Trump Ignored Reports from US Intelligence Agencies about Covid 19
Story Code : 851792
The Washington Post, citing US intelligence officials, reported on Friday that Trump and members of Congress underestimated the threat and failed to take action that might have slowed the spread of the pathogen.
The intelligence reports didn’t predict when the virus might reach the US or recommend specific methods that public health officials should take, but they did track the spread of the virus in China and other countries, the newspaper reported.
The reports warned the need for swift measures by the US government to contain it, but Trump continued publicly and privately to play down the threat the virus posed to Americans, the Post said.
Trump has been mistrustful of the US intelligence community, describing it as part of a “deep state” of established bureaucrats that seek to undermine his policies.
“Donald Trump may not have been expecting this, but a lot of other people in the government were — they just couldn’t get him to do anything about it,” a US official told the newspaper. “The system was blinking red.”
The warnings from US intelligence agencies increased near the end of January and early February and Trump’s advisers struggled to get him to take the virus seriously, multiple officials with knowledge of the issue said.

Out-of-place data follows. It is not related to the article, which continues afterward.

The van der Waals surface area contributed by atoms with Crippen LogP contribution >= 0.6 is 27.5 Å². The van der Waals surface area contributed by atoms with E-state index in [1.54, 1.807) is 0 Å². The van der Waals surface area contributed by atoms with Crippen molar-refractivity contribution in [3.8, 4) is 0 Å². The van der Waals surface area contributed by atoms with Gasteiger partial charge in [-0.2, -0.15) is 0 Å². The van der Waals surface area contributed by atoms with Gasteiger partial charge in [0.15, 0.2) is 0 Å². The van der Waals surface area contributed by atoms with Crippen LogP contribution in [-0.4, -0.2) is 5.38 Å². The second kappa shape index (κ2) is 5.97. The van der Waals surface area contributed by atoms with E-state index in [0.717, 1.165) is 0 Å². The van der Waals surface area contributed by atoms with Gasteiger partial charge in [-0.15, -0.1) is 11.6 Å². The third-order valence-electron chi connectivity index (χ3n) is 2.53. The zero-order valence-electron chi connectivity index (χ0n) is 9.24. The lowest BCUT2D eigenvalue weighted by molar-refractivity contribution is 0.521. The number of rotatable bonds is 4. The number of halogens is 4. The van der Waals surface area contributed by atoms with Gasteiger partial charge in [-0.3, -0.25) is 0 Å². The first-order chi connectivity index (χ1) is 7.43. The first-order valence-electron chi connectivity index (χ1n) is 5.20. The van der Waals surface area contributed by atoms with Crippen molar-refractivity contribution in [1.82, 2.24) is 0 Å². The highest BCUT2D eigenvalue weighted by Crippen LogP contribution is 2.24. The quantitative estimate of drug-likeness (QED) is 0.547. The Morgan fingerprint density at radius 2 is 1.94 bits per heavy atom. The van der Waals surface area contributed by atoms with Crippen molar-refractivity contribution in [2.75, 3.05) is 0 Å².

By early February, senior US officials including Trump’s deputy national security adviser Matthew Pottinger, began calling for a more effective response, but Trump resisted and continued to assure Americans that the coronavirus would never run rampant as it had in other countries, according to people briefed on White House meetings.
“I think it’s going to work out fine,” Trump said on February 19. “I think when we get into April, in the warmer weather, that has a very negative effect on that and that type of a virus.”
But earlier that month, a senior official in the US Department of Health and Human Services delivered a drastically different message to the Senate Intelligence Committee, warning that the virus posed a “serious” threat.
Trump eventually altered his comments after being shown statistical models about the spread of the virus in Asian and European nations and hearing from business leaders last week shaken by a plunge in the stock market, the report said. But by then, the signs were indicating a major outbreak in the United States.
About 60 percent of Americans are now "very" or "somewhat worried" they or a family member will be exposed to the coronavirus, up from 36 percent in February, while confidence in the government’s ability to respond has fallen sharply, a Gallup poll released on Monday showed.
US health experts have sharply rebuked the Trump administration for initially downplaying the crisis and lagging behind in testing efforts.
Sick people across the US say they are being denied the coronavirus test, as American states scramble to slow the spread of COVID-19 and stop hospitals from being overwhelmed with a surge in critically ill patients.
As of Saturday morning, at least 19,624 people across the US have tested positive for the coronavirus, and 241 people have died, according to data from Johns Hopkins University.
Globally, over 275,000 people have now been confirmed with the virus, while nearly 11,400 have died.